On review, the district court reached the same result,3 but applied another rationale, drawn from the United States Supreme Court's intervening decision in Sandin. The district court interpreted Sandin to mean that the imposition of segregated confinement, as a matter of law, does not create a "hardship" that is "atypical and significant" compared with the "ordinary incidents of prison life," and accordingly does not involve an actionable deprivation of liberty. The court also held that as Miller's good time credits were restored before he became eligible for parole, their temporary loss did not deprive him of liberty.
We agree with the district court that in Sandin the Supreme Court explicitly held that disciplinary confinement does not deprive an inmate of a liberty interest unless the confinement imposes an "atypical and significant hardship on the inmate in relation to the ordinary incidents of prison life." Sandin, 515 U.S. at ----, 115 S.Ct. at 2300. But the Court did not intimate that disciplinary confinement could never, as a matter of law, impose such a hardship.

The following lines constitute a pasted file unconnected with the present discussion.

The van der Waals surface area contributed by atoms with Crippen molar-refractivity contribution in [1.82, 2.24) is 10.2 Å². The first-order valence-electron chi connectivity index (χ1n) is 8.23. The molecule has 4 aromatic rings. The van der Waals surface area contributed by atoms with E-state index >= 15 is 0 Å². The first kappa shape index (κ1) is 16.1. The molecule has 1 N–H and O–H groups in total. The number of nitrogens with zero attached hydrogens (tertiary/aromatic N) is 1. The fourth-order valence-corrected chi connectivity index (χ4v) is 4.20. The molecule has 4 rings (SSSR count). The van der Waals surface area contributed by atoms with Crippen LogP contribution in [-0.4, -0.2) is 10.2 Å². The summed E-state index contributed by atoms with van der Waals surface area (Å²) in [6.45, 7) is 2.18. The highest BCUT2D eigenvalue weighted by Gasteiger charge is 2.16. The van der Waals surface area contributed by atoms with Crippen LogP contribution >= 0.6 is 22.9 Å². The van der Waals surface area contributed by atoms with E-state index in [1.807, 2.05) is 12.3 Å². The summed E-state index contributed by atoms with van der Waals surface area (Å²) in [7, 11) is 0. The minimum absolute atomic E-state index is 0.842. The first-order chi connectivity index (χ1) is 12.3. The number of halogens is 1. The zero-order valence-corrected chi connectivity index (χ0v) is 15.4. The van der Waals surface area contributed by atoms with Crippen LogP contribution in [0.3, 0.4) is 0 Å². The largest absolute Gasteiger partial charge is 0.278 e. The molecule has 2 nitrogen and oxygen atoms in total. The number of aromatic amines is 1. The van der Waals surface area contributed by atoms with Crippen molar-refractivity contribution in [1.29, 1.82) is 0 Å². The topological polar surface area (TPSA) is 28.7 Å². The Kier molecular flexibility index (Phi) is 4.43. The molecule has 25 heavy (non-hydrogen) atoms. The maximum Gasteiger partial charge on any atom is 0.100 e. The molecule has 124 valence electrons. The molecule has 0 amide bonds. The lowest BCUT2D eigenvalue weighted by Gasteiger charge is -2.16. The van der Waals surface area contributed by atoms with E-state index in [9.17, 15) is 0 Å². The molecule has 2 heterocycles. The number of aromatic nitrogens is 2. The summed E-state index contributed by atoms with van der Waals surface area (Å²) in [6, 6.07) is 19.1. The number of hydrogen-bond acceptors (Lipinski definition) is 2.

To the contrary, the Court examined closely the circumstances of the inmate's confinement and compared them to the conditions facing the general inmate population. Noting the duration (30 days) and character of the confinement, and the fact it would not "inevitably affect the duration of his sentence," the Court found that the "regime to which he was subjected as a result of the misconduct hearing was within the range of confinement to be normally expected for one serving an indeterminate term of 30 years to life." id. at ---- - ----, 115 S.Ct. at 2301-02.
The language and analysis in Sandin make clear that the Court did not intend to suggest that discipline in segregated confinement could never present such an "atypical, significant deprivation." Id. at ----, 115 S.Ct. at 2301. We have implicitly reached this conclusion in other cases since the Supreme Court decided Sandin. In Frazier v. Coughlin, 81 F.3d 313, 317 (2d Cir.1996) (per curiam), we affirmed the dismissal of an inmate's action because the district court's "extensive fact-finding" supported its decision. In doing so, we noted that the inmate had "not shown that the conditions of his confinement in the SHU were dramatically different from the 'basic conditions of [his] indeterminate sentence.' " Id. (quoting Sandin, 515 U.S. 472, 115 S.Ct. at 2301). In Samuels v. Mockry, 77 F.3d 34 (2d Cir.1996), and Branham v. Meachum, 77 F.3d 626 (2d Cir.1996), we remanded for district courts to consider whether inmates who had been confined to their cells had been deprived of a liberty interest.